10 June 2011

Glog grading

When you want to assign students a glog creating project through GlosterEDU, here are my suggestions for making it easier:

  1. Always assign the project using GlogsterEDU's "assign project" option. This way you can easily see who has completed the assignment who has not, and you can post grades and comments that are sent privately to students as messages, but you can see whenever you check the glog or the project list that is made once you've assigned a project to students. When students decide to "make their own" (even though they can alter your template how ever they want), there is no option for adding a grade, and it looks like they didn't do the assignment, so do everything you can to discourage that.
  2. Making a good template is even better than writing a good assignment on paper. You can suggest what goes where, and students can replace as needed. Hint for foreign language teacher friends: be sure to set all fonts to Arial (latin all) on templates so accents can show up.
  3. For grading, I suggest making a rubric that you can copy and paste descriptions from, either adding number out of (e.g. 8/10) or with a thorough description for each level. This way you can give quick, easy feedback that I'd say is even more understandable than a grid or other checklist. Also, this makes it easy for you and for students to access and keep track of why they got the grades they got on the assignments.
During the process of grading, you might end up having to save your changes many times. It's one of the things I would like to see glogster streamline. However, you can take care of everything in three steps and minimize re-saving:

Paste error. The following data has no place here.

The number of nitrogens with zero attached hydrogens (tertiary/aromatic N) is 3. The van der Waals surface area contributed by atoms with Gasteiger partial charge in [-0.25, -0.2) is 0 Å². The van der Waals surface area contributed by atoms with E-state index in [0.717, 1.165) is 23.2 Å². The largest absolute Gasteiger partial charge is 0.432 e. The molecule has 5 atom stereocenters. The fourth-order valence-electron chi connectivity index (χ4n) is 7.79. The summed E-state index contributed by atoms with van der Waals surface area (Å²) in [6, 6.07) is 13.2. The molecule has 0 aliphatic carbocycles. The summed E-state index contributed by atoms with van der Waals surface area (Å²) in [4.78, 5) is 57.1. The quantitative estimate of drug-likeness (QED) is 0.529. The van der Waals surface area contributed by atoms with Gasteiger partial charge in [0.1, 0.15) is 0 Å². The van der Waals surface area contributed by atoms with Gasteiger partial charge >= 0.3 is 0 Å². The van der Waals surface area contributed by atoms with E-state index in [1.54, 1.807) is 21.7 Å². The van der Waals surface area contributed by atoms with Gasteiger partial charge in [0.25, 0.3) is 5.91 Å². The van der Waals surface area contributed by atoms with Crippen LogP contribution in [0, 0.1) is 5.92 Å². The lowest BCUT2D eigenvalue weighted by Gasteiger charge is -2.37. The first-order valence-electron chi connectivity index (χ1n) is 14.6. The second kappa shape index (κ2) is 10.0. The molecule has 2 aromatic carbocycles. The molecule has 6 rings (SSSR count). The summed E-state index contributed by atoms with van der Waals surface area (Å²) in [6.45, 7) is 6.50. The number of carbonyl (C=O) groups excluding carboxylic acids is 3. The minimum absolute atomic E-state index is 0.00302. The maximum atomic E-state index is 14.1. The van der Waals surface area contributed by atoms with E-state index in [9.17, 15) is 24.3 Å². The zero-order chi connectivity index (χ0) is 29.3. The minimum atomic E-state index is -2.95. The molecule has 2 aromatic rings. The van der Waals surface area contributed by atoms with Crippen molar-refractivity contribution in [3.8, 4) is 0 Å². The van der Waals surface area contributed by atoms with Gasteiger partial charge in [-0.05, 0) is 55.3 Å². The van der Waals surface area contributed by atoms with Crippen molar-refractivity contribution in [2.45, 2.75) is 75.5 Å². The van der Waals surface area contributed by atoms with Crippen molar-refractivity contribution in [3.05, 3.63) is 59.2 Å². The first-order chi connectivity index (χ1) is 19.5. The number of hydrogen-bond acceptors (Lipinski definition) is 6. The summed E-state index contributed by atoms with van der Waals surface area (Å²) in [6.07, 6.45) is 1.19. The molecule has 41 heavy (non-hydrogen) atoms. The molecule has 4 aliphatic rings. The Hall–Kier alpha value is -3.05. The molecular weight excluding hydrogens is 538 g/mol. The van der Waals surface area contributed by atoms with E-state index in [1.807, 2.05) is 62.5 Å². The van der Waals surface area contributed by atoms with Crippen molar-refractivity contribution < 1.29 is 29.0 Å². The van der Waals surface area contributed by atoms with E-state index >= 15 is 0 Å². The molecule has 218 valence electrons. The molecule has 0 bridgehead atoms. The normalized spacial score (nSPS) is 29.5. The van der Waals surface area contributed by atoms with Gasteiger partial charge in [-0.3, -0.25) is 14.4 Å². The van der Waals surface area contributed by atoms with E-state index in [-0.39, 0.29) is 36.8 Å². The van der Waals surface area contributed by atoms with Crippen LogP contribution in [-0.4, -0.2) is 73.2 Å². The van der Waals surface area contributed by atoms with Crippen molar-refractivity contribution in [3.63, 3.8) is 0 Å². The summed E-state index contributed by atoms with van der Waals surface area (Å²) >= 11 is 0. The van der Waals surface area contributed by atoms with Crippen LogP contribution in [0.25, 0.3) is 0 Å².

1. Open the glog and, on the left side of the screen, check the class to add the glog to the class you want it in (for easy access later, examples and all, you know) AND click Public for all, so that it can be accessed for commenting by others in the same classes. Click Submit changes at the bottom left.
  2. Then copy and paste your rubric to the Comment section, put the total under Grade, and click Submit on the right side. Be sure to transfer this grade to your gradebook before the next step, though.
  3. Click Add to student's portfolio. This finalizes the project and makes it uneditable for the student (unless you take it back out of the portfolio). It also, for some reason beyond me, removes the glog from your project assignment page. (Hence the putting in the gradebook before this step.)
Glogs make it possible for students to blend media, something especially crucial in foreign language classes. There are pretty cool things you can do with a teacher account, too, but there are still a few things I would wish for (though they did finally roll out auto-saving!)
  1. Don't take projects off the project assignment page even when they're in portfolios!
  2. Make it so we can add the glog to a class, make it public, add it to portfolios, AND submit grades with just one submit button.
  3. Add a button for navigating back to the project assignment page directly after grading a glog.
  4. Add a grade spreadsheet page like Edmodo has, so you can see scores for all assignments.

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